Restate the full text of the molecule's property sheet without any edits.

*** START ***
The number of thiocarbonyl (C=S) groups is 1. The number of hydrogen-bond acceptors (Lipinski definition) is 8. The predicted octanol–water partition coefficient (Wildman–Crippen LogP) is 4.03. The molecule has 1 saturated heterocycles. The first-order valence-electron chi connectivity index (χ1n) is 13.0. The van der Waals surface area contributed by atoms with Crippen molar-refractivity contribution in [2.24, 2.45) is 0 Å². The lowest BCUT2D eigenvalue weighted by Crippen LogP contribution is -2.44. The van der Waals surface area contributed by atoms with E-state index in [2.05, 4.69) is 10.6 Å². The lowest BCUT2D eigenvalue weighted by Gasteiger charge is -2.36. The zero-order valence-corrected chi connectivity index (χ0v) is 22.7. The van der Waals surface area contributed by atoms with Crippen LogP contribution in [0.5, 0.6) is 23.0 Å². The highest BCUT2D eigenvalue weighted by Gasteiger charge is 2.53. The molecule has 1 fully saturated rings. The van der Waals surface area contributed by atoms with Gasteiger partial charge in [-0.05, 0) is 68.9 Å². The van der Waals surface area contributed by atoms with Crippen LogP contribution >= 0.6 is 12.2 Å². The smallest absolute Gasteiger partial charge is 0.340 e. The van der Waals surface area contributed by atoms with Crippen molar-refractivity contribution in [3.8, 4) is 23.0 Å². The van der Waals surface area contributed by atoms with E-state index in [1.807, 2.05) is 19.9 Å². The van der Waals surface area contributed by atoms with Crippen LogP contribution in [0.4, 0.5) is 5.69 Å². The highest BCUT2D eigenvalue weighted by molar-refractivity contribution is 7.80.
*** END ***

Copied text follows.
The number of thiocarbonyl (C=S) groups is 1. The number of hydrogen-bond acceptors (Lipinski definition) is 8. The predicted octanol–water partition coefficient (Wildman–Crippen LogP) is 4.03. The molecule has 1 saturated heterocycles. The first-order valence-electron chi connectivity index (χ1n) is 13.0. The van der Waals surface area contributed by atoms with Crippen molar-refractivity contribution in [2.24, 2.45) is 0 Å². The lowest BCUT2D eigenvalue weighted by Crippen LogP contribution is -2.44. The van der Waals surface area contributed by atoms with E-state index in [2.05, 4.69) is 10.6 Å². The lowest BCUT2D eigenvalue weighted by Gasteiger charge is -2.36. The zero-order valence-corrected chi connectivity index (χ0v) is 22.7. The van der Waals surface area contributed by atoms with Crippen LogP contribution in [0.5, 0.6) is 23.0 Å². The highest BCUT2D eigenvalue weighted by Gasteiger charge is 2.53. The molecule has 1 fully saturated rings. The van der Waals surface area contributed by atoms with Gasteiger partial charge in [-0.05, 0) is 68.9 Å². The van der Waals surface area contributed by atoms with Crippen LogP contribution >= 0.6 is 12.2 Å². The smallest absolute Gasteiger partial charge is 0.340 e. The van der Waals surface area contributed by atoms with Crippen molar-refractivity contribution in [3.8, 4) is 23.0 Å². The van der Waals surface area contributed by atoms with E-state index in [1.807, 2.05) is 19.9 Å². The van der Waals surface area contributed by atoms with Crippen LogP contribution in [0.4, 0.5) is 5.69 Å². The highest BCUT2D eigenvalue weighted by molar-refractivity contribution is 7.80.